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Date Posted: 15:48:43 01/11/18 Thu
Author: D C T - friendly poultry orthopedist
Subject: TWISTED TIBIA IN YOUNG POULTRY
this is now published and copyrighted by PEAFOWL TODAY magazine (United Peafowl Association) complete with illustrations by D C T
TWISTED TIBIA IN YOUNG POULTRY
by D C TOWNSEND
It was around 2000, give or take a couple years, that I had a Spalding peachick named Firestone because at that time there was a brand of tire with that name that had a very serious defect and many tires were recalled. At that time I had plenty of experience treating crooked toes, straddle legs, and displaced Achilles tendons. If a chick was very young and treatment was done "right now or sooner" a complete cure was the result more often than not.
But there was one thing that haunted me and cast a shadow over the "Friendly Poultry Orthopedist". It took me a long time to even comprehend that the reason why a lower leg and foot pointed out to the side was a twisted tibia. It took an even longer time to learn what to do about it. Firestone was about two weeks old after being treated successfully for a few common problems and I thought that my work with her was complete. Then one day as I peered into the brooder I saw to my horror that Firestone had one leg pointed out to the side. This was certainly "twisted tibia" but not a displaced Achilles tendon because I could see clearly that the tendon was centered in the groove at the rear of the hock joint.
Even today with many cures done with my own hands and more done by persons who got instructions by email or at my website I have to ponder how the idea formed in my head. Perhaps I should have changed Firestone's name to Epiphany, Breakthrough, or Theodora. (Gift from God) because the idea was too good to be my own. So I share this gift with anybody that wants it.
1. I cut some sponge the right size to wrap around just one hock joint and taped it in place. I did not wrap the other joint. Note: It really does not matter which joint is wrapped but I usually do it on the good leg.
2. I brought the lower legs firmly together and taped them from below hocks to above the feet.
REMOVE WATER TO PREVENT TAPED CHICK FROM STUMBLING INTO IT AND DROWNING
3. Taping was done at bed time and removed in the morning so I named it "Night Taping".
I removed tape and sponge in the morning so that the chick could be active during the day.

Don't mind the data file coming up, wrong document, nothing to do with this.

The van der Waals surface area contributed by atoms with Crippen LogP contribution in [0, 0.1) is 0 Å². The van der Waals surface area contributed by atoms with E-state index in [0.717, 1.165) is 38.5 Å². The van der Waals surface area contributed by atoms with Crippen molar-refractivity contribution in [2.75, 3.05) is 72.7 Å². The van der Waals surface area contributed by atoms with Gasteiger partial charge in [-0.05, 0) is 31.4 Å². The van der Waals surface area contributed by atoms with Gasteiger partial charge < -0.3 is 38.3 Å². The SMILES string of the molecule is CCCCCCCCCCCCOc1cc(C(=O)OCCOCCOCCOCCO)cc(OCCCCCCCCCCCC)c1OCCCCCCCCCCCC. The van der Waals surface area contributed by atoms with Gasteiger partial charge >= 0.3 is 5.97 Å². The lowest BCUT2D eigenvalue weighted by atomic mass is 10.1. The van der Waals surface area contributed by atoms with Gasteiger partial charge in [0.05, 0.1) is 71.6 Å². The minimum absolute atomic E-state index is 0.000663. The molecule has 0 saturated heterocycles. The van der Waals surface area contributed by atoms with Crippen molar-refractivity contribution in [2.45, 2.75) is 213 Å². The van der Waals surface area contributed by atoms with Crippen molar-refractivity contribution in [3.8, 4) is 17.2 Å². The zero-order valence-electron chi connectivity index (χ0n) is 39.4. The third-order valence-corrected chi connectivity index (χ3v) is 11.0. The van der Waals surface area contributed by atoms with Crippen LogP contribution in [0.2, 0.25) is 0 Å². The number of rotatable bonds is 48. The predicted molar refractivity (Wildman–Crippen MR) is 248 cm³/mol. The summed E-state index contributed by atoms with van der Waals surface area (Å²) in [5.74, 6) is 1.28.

4. Five nights of treatment completely cured Firestone.
Of course, I anxiously observed her for a long time expecting a relapse and having a hard time believing my eyes. She grew up to be a very beautiful Spalding peahen and lived around sixteen years. I did a necropsy finding an ovarian tumor about three inches diameter, yellow lesions on liver and a slightly enlarged heart.
What untwists a twisted tibia? The force is supplied by the chick's own muscles as it struggles against the "Night Taping". Doing the treatment at night and removing the tape and sponge in the morning so that the chick can eat, drink and walk during the day works very well for me. Sometimes more than five nights of treatment is needed for full cure. What do I mean by "full cure"? The chick will show no evidence of ever having had a twisted tibia. If you stop short of obtaining the full cure it is very likely that the tibia will twist again because being out of line causes pressure that forces leg to twist. It is very important to treat the chick while very young because the bones soon harden.
When someone puts a question on my website or sends me an email asking me how to treat a chick with leg pointed to the side I will insist on seeing a photo of the hock joint taken close up from the rear. Before sending treatment instructions I have to know what I am treating. If there is a displaced Achilles tendon it requires a different treatment. If both probems come together the tendon must be competely repaired first because "Night Taping" will harm a hock joint weakened by a displaced Achilles tendon.
The tibia (and fibula) are located in the piece that the Kentucky Fried Chicken people call the "drumstick". The leg bone above the tibia is the femur. The bone below the tibia is the tarsus.
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